Four or five years ago the centre back pairing of Giorgio Chiellini and Leonardo Bonucci was arguably the best in the world.
Now though? Not so much.
It was painfully apparent while watching Romelu Lukaku bully the pair at San Siro that time and injuries (in Chiellini’s case) have just caught up with them.
Antonio Conte earns 7.5x more than Andrea Pirlo, and judging by the Derby d’Italia, that is absolutely fair enough.
We don’t mean to go in too two-footed on Pirlo – this is his first managerial job, and it’s a bloody difficult one – but he did get his team selection wrong on Sunday.
Playing a child at left-back and then a CM in front of him who, although he started at LM, was clearly told to tuck in and provide an extra body in midfield, was never going to work against a team who rely heavily on the creativity of their RWB Achraf Hakimi. It was naive mistake from a manager who probably isn’t ready for a job as big as the Juventus one.
But then, what did Juventus expect when they hired a manager who you value, monetarily, less than 19 of the club’s senior players?
Like the midfield problem, Juve have gone at their coaching problem with next to no funds and expected everything to just, you know, work out.
It hasn’t so far, and it probably won’t anytime soon.
Right, we’re going to try something. We’re going to take Juventus’ squad and try and build a balanced XI out of it.
‘Yes, this’ll be easy.’
Ok here’s the senior squad:
Goalkeepers: Wojciech Szczęsny, Gianluigi Buffon, Carlo Pinsoglio.
Defenders: Juan Cuadrado, Danilo, Matthijs de Ligt, Giorgio Chiellini, Leonardo Bonucci, Merih Demiral, Alex Sandro, Gianluca Frabotta.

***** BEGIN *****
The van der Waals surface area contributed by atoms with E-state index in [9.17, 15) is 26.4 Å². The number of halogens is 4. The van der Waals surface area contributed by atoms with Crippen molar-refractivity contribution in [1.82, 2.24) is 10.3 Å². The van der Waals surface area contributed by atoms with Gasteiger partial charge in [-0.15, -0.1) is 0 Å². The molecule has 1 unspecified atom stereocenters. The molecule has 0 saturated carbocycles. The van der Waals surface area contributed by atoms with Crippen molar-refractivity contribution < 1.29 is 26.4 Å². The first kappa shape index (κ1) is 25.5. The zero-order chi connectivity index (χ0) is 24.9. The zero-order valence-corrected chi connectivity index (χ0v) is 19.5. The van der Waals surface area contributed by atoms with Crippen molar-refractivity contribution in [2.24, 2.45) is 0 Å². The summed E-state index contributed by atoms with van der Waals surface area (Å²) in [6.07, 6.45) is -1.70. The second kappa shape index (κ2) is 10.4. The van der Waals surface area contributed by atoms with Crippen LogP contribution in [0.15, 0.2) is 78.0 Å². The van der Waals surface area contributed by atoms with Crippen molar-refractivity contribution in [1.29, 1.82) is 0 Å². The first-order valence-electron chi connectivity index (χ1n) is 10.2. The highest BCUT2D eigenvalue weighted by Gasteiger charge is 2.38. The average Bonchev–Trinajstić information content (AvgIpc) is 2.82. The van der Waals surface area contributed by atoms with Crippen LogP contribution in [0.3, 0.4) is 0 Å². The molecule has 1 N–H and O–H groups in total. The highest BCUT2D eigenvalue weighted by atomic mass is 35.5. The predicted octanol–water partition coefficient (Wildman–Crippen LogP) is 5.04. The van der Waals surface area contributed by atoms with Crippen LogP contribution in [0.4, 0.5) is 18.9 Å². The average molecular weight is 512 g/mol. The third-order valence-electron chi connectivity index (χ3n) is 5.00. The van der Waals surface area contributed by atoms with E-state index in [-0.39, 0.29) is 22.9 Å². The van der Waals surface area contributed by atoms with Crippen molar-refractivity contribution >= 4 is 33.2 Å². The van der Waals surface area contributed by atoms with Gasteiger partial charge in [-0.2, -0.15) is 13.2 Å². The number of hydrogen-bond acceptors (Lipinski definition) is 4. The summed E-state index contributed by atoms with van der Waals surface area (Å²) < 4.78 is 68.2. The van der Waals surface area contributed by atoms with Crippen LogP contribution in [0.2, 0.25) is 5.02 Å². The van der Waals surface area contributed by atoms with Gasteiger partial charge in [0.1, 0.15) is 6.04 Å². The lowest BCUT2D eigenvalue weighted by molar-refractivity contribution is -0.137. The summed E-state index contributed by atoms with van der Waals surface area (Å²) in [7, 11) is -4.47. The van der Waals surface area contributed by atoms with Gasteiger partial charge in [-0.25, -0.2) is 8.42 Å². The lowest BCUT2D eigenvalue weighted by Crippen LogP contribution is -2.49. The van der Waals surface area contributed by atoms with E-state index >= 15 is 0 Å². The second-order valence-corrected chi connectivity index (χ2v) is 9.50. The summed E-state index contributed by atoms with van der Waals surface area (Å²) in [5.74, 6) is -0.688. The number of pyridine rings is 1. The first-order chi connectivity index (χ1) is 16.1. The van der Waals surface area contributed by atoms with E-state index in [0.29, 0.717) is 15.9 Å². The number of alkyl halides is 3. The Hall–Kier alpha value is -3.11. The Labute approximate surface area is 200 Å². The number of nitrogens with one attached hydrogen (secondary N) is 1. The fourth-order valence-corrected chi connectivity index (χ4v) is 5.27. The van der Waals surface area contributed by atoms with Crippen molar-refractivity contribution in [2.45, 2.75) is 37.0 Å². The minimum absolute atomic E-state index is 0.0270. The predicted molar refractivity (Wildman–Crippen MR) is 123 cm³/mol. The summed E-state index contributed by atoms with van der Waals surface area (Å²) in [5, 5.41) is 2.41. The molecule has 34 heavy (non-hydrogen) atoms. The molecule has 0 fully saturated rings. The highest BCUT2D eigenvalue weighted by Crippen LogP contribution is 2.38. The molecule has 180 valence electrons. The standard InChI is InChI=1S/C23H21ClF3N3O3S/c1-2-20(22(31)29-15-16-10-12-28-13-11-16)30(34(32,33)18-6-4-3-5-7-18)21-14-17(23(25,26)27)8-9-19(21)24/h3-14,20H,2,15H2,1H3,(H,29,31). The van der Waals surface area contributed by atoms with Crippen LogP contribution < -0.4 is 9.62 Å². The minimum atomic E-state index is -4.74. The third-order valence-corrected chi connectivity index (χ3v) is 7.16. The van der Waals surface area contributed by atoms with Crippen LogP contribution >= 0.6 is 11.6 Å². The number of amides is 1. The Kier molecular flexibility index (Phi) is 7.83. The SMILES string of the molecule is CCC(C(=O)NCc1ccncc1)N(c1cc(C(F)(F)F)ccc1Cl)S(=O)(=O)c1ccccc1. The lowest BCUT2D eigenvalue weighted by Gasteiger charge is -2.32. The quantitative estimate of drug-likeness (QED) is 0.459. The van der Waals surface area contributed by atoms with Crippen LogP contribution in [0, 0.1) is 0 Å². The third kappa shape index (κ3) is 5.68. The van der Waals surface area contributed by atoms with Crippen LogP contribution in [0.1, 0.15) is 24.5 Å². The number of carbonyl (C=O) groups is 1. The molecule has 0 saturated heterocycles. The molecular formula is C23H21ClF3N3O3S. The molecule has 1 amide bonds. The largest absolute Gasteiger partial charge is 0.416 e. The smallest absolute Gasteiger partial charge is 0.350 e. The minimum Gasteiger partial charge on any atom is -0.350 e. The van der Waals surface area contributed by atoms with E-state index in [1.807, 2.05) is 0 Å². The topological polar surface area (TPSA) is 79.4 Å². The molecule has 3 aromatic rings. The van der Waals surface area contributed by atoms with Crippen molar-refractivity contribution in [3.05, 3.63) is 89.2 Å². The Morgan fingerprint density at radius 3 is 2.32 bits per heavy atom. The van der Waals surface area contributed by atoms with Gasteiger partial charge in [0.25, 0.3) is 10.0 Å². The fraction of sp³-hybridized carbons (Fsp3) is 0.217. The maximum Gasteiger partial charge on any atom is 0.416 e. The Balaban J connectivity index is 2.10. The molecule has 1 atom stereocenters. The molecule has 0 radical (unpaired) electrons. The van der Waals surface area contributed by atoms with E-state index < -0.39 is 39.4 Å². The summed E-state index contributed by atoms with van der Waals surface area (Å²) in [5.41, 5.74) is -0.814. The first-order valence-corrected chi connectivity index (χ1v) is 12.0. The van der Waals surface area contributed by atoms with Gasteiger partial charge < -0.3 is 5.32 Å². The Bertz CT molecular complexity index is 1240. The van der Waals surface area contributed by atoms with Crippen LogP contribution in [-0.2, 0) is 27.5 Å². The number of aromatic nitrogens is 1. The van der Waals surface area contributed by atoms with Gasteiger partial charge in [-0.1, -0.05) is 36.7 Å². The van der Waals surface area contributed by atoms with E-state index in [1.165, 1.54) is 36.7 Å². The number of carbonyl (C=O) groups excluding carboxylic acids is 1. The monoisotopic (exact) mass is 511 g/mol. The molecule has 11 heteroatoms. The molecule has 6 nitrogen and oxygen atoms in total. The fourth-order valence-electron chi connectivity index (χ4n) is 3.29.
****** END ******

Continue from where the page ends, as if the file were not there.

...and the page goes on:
Midfielders: Arthur, Aaron Ramsey, Weston McKennie, Federico Chiesa, Adrien Rabiot, Rodrigo Bentancur, Federico Bernardeschi.
Forwards: Dejan Kulusevski, Cristiano Ronaldo, Paulo Dybala, Alavaro Morata.
‘Ok, big Woj in goal…’
Can’t argue with that.
‘…Then Cuardrado, De Ligt, Bonucci and Alex Sandro…’
‘Hmmm maybe not…what about Frabrotta?’
Did Sunday’s game convince you he should be starting for Juventus?
‘No…ummm…not really…we’ll come back to left-back.’
‘Ok…midfield…mid…field…ummm…McKennie and…ummm…some other people…we’ll come back to the midfield.’
Right, what about attack then?
‘Ronaldo is a cert, Morata is playing really well too…and Dybala is Dybala.’
How do they all fit together?
He’s terrible out right.
‘Yeah…I don’t know I give up.’
They’re just so goddam UGLY!!!
ALL OF THEM!!!
ALL OF THE KITS ARE UGLY!!!
ADIDAS, GET A GRIP!!!!
Let’s call a spade a spade:
Inter and AC Milan are better than Juventus right now.
Both Milan clubs have better players.
Both Milan clubs have better managers.
Both Milan clubs have nicer kits.
They’re both just better.
Alright, alright, alright, calm down Cristiano Ronaldo fanboys. We’re not saying your beloved CR7 isn’t a great player – he clearly is.
All we’re saying is that there’s a legitimate argument to be made that Cristiano Ronaldo’s *ahem* €31m a year salary (after tax – no seriously, after tax) is the reason for a lot of the grievances above.
As, in layman’s terms, Juventus would have a lot more money to spend on their midfield, replacing Alex Sandro, hiring a top-tier manager etc. had they not committed around €225m to one player. Bloomberg‘s report that the club are sieving money while Ronaldo is at the club and, therefore, need to be ‘disciplined’ when trying to sign new players backs that point up.
Obviously Ronaldo is a world class player, but financially the deal to bring CR7 to Turin – thanks in no small part to COVID – hasn’t worked out as intended. And, honestly, footballing wise it hasn’t really really worked out either.
Ronaldo still gets his numbers, but the reason he was signed by Juventus was to win the UEFA Champions League and can you honestly see that happening any time soon?